We are wired for change. It is as much a part of our DNA as anything. From the moment we are born, change starts and everything changes. Our physical appearance changes and evolves. Our minds and hearts develop and expand. We make choices that determine our work and lifestyle. Through each major phase of change we struggle, sometimes a little and sometimes a lot, with what we must do to fully embrace who we are becoming. And it continues until we take our last breath.
A few days ago I spent some very relaxed and reflective time with a woman who is quickly becoming a dear friend. While we just met a few months ago, we found each other because we attended the same undergraduate school and graduated the same year. However, during the four years that we were there we don’t remember ever encountering each other. As we have talked over the months we have discovered the ways in which our paths have been very different and, through the differences, we have also discovered shared experiences. And, for some reason, we have met at a time when we are experiencing similar life changes and challenges. During this very wonderful time in her garden a few days ago, we reflected on both the changes and challenges.
We are both struggling with our inability, at this stage of our lives, to continue to do many of the things that we have always done. And it is very easy to not own and be accountable for what we have created. I shared with her a moment that I had a couple of months ago with one of my nephews, who is now 30 years old. His age is relevant because it reinforces how long he has been in my life, developing a perception of who I am. He was very emotional, having seen my mother for the first time in her current state of dementia. I expressed to him that I understood his emotion because I also feel that emotion every time I go in to see and have to leave my mom. His response was that he knew that I was not emotional like that because I was always so strong. My first reaction was to be hurt that he could not see or believe my vulnerability. Later, as I journaling about it I had to ask myself why he had that perception. The answer; I have behaved and acted in ways that would easily have him arrive at that conclusion. In many conscious and unconscious ways I created that perception. It is not up to him to change what he perceives; it is up to me to change my behavior if I want a different perception.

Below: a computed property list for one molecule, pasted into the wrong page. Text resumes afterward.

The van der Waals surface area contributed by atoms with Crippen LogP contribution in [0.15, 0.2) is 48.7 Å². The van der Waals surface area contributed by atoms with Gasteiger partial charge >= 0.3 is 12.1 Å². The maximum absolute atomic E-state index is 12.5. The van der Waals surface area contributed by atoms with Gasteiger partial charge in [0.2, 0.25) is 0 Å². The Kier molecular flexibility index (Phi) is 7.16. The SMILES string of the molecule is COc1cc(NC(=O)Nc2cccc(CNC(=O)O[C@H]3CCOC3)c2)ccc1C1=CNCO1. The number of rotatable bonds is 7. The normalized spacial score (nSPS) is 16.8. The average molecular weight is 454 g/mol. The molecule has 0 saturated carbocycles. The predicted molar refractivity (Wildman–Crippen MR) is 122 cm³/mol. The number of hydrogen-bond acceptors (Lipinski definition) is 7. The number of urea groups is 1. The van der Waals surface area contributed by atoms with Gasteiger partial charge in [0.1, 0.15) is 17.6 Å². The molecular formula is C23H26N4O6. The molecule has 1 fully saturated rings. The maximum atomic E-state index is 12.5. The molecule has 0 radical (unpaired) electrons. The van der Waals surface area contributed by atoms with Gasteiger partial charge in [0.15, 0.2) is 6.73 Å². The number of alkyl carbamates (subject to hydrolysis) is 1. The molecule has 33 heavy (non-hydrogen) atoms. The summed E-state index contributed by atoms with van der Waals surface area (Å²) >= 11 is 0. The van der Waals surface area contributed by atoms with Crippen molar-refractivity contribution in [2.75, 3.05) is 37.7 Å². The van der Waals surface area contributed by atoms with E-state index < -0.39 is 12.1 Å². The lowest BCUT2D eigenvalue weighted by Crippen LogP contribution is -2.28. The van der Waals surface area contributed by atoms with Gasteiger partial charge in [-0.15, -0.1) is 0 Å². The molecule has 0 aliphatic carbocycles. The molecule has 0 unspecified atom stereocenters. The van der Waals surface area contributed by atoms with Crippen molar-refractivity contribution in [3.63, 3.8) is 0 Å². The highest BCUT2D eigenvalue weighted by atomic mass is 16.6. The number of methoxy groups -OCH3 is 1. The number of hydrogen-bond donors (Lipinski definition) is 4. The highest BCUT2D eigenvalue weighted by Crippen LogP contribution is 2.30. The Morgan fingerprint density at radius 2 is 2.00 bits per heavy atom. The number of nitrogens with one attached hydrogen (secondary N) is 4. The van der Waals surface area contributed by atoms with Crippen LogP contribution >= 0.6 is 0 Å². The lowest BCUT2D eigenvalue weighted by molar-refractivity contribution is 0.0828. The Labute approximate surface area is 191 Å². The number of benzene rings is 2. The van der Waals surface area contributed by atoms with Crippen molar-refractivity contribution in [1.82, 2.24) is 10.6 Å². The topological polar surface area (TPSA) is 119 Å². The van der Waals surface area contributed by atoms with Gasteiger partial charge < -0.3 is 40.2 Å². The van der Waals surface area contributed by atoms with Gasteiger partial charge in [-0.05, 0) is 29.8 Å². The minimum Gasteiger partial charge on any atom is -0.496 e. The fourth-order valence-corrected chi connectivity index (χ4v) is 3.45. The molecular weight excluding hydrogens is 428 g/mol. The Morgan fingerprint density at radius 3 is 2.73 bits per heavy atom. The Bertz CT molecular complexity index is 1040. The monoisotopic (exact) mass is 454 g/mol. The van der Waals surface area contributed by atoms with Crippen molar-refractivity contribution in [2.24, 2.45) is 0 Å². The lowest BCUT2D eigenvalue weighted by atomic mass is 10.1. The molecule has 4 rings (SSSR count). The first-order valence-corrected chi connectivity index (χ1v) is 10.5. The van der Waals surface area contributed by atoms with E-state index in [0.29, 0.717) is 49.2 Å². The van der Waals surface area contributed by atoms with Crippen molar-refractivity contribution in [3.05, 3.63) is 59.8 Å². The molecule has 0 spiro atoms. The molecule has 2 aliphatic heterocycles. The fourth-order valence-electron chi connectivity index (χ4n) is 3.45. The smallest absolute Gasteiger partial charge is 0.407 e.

My behavior has worked for me in many ways for most of my adult life. I have not felt successful in all aspects of my life. But I have been successful in some and my behavior was a defense mechanism that made me look pretty successful in all. My behaviors are ingrained patterns and not easy to change. And, like most others, I might not change if it were not for the fact that I am now at a time when it has become too hard to keep doing what I have always done. But behaving differently and not knowing what perceptions and results the differences will bring feels very risky.
“Vulnerability sounds like truth and feels like courage. Truth and courage aren’t always comfortable, but they’re never weakness.”
Risking doing something in a way that is different from what we have usually done is one of the best definitions of being vulnerable. When I show that I may not be so “strong” and cannot do all that I have done in the past, I may not get responses that affirm me and make me feel good. In fact, to some degree, I probably will not get those kinds of responses. When this occurs, what must I do? First, I must remain clear about why I am changing. I am not making this change to elicit a certain response from others. I am doing it to change the circumstances of my life that must change at this time. If I am serious about the change in circumstance, I must persist. Second, I must continue to take accountability for what I created. As I change, I am signaling to others in my life that their response to me will need to change. As I persist, I will create a new truth about my relationship with them. If I do not persist I am relinquishing responsibility for re-creating what I created in the first place. Finally, I must have compassion for me and for them; allowing all of us to struggle through the change until we get to the other side. I have no reason to label them or me as wrong or bad.
I can’t fully address change without highlighting that changes in organizations, companies, communities, and government do not happen without people changing. As individuals, managers, and leaders we create environments that yield a certain set of results. The minute that we decide that some or many of the results must change, we are committing to re-creating what has been created. For that to occur, people must identify the behaviors that need to change and persist in changing them. Too often, we speak about the vision of what can be and then proceed to do what we have always done and/or make rules and policies that we think will force the change. Real change is about people moving and they move by working through the challenge of changing behaviors.
“The individual is the unit of change. Organizational change ultimately comes to life one person at a time. Changes are only successful when individuals do their jobs differently.”
– Prosci Case For Change Management